Enroute to Austin, we had decided to stay at another Harvest Host location in Lafayette. (pronounced La-fee-ett) On the way there we drove back into Louisiana and across a lake. As we drove the thousands of miles of causeways above the swamps, bayous and waterways, we had never seen trees that had such different trunks. We were too slow to take a picture and missed it. We decided to return on our way out the next day. On the outskirts of Lafayette is a neighbourhood called Bayou Teche. Our Harvest Host was the Bayou Teche Brewing Company. We arrived at about 4 on Saturday and the Cajun Zydeco band was on their last set. Oh well. We heard a bit and felt pretty lucky to arrive at that moment. Then the DJ (possibly the brewery owner) started playing music and songs by request. We bought 2 beer, ordered a pizza from the wood fired pizza business that accompanies the brewery and settled in. The DJ was giving away free beer for so many random reasons including looking happy or driving a green car. There was so much beer being compted one of the other guests were leaving so they gave us a beer ticket. When Albert went in for another round (one with a ticket), I quickly asked the music man to play a Lynyrd Skynyrd song when Albert came back out. As soon as Al came back, Sweet Home Alabama began blaring. Al asked if I had asked him to play it. What? Is that Lynyrd Skynyrd? So, he went to talk to the DJ and tell him about our day. Later, that resulted in two free beer tickets “Because we are Skynyrd fans”. (Third round) The night just got better. Music trivia was about to start. Twenty songs and you only need to write down the name of the group or singer. It was free to play. Rules-NO PHONES!! OK. After about 10 songs the DJ announced the prizes. Top prize was 4 tickets for McGee’s Louisiana Swamp & Airboat Tour. Every song was sponsored by a local business and there were many prizes. Then the DJ announced that for every correct song you would win a beer. We didn’t win the airboat tour but we won 8 beer and knew which company would get our business the next day on a swamp tour. When we collected the beer, they threw in another 4. WOW!! We drank about 6 beer, over the course of 6 hours so we were pretty sober, but we laughed so much and sang alot so it felt more festive.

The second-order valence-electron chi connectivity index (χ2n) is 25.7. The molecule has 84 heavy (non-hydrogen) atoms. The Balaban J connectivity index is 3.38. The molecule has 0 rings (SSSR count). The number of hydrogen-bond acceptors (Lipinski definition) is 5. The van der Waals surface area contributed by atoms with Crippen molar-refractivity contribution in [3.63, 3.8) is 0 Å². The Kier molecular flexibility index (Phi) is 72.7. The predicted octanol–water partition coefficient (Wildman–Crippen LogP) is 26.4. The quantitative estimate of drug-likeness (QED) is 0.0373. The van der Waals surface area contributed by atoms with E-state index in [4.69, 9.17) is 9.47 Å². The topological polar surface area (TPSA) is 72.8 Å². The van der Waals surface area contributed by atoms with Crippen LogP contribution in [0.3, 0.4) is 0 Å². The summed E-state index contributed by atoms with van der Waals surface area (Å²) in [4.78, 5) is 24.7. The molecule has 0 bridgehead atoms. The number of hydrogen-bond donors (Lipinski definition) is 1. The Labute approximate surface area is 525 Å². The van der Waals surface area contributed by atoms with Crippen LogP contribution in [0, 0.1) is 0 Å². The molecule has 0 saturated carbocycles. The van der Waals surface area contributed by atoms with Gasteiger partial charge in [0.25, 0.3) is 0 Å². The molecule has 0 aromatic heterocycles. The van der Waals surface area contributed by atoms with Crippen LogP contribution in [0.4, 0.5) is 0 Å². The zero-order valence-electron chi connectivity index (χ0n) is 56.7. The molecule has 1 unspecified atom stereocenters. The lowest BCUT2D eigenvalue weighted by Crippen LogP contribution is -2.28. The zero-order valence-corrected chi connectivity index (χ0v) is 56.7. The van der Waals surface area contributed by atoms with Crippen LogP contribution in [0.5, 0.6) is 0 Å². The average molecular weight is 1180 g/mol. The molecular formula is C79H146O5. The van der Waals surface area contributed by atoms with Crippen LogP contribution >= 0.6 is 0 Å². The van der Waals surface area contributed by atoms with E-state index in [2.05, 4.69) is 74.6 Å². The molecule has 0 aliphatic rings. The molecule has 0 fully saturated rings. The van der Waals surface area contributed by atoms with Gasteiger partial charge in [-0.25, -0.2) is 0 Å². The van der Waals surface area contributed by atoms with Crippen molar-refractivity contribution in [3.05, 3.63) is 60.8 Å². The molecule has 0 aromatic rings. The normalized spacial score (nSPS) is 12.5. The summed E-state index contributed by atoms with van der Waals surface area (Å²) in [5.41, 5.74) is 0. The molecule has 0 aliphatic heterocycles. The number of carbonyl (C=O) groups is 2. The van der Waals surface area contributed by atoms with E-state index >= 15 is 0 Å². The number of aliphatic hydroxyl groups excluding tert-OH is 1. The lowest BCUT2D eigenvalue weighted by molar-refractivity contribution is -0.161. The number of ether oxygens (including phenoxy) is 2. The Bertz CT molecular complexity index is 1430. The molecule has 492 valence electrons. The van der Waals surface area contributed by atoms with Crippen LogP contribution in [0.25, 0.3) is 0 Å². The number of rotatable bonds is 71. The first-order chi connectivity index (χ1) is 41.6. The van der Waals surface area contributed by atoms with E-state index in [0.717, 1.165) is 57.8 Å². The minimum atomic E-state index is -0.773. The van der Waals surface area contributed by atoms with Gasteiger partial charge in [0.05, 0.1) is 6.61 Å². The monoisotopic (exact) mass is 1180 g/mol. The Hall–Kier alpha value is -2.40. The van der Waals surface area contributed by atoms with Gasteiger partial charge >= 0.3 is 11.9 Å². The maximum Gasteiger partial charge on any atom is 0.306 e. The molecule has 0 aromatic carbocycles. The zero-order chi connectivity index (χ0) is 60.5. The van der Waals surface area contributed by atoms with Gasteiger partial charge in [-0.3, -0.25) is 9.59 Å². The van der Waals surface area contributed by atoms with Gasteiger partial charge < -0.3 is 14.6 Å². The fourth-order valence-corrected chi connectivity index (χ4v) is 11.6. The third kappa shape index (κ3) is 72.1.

McGee’s swamp tours needs a minimum of 4 people to go on a swamp tour and fortunately two others had booked that morning for the same tour we wanted. As often happens, the GPS and google don’t have the right address for the location, so panicked, we called the company and explained we would be a bit late. We were traveling down a one lane dirt road on the side of a levy that contained the water in the Atchafalaya Basin and towing a trailer we needed to figure out a way to turn around. We did, they waited, and off we went! WOW. Turns out this lake was the lake we had driven over the day before. The bayou that is the Atchafalaya Basin is the largest swamp of its kind in North America. Prehistorically it was what is now the Mississippi River. We learned so much. The trees were cypress that have genetically evolved to grow in water. The alligators will not bother you if you paddle the bayou, unless you have a dog, they like to munch on dogs. The snakes are more of a worry if they fall out of a tree into your boat. The water is only 2 feet deep and in the dry season it is grassy, where during a hurricane or wet season the water will rise another 6 feet. It all depends on weather upstream. Our tour guide couldn’t actually talk to us when the boat was running. The engine was too loud. We had ear protection and were bundled for a chilly morning on the water. He said we may not see any gators because they hibernate in the cold. But Albert saw a small one slither off a log into the water when we came around a bend and we did see one in the water. She was far enough away that we could not see her body but we did see her eyes and nostrils above the water. Not photo worthy. But that’s ok. The trees were the best part for me. That boat ride and the information about the industries associated with the bayou was fascinating. Fishing, crayfish, oil, tourism and more were all part of this watery mass that was life in the swamp. Fascinating. We were starting to find more interesting things to see, but the clock was ticking and we were aching to get to the desert. After our airboat tour we headed to Texas.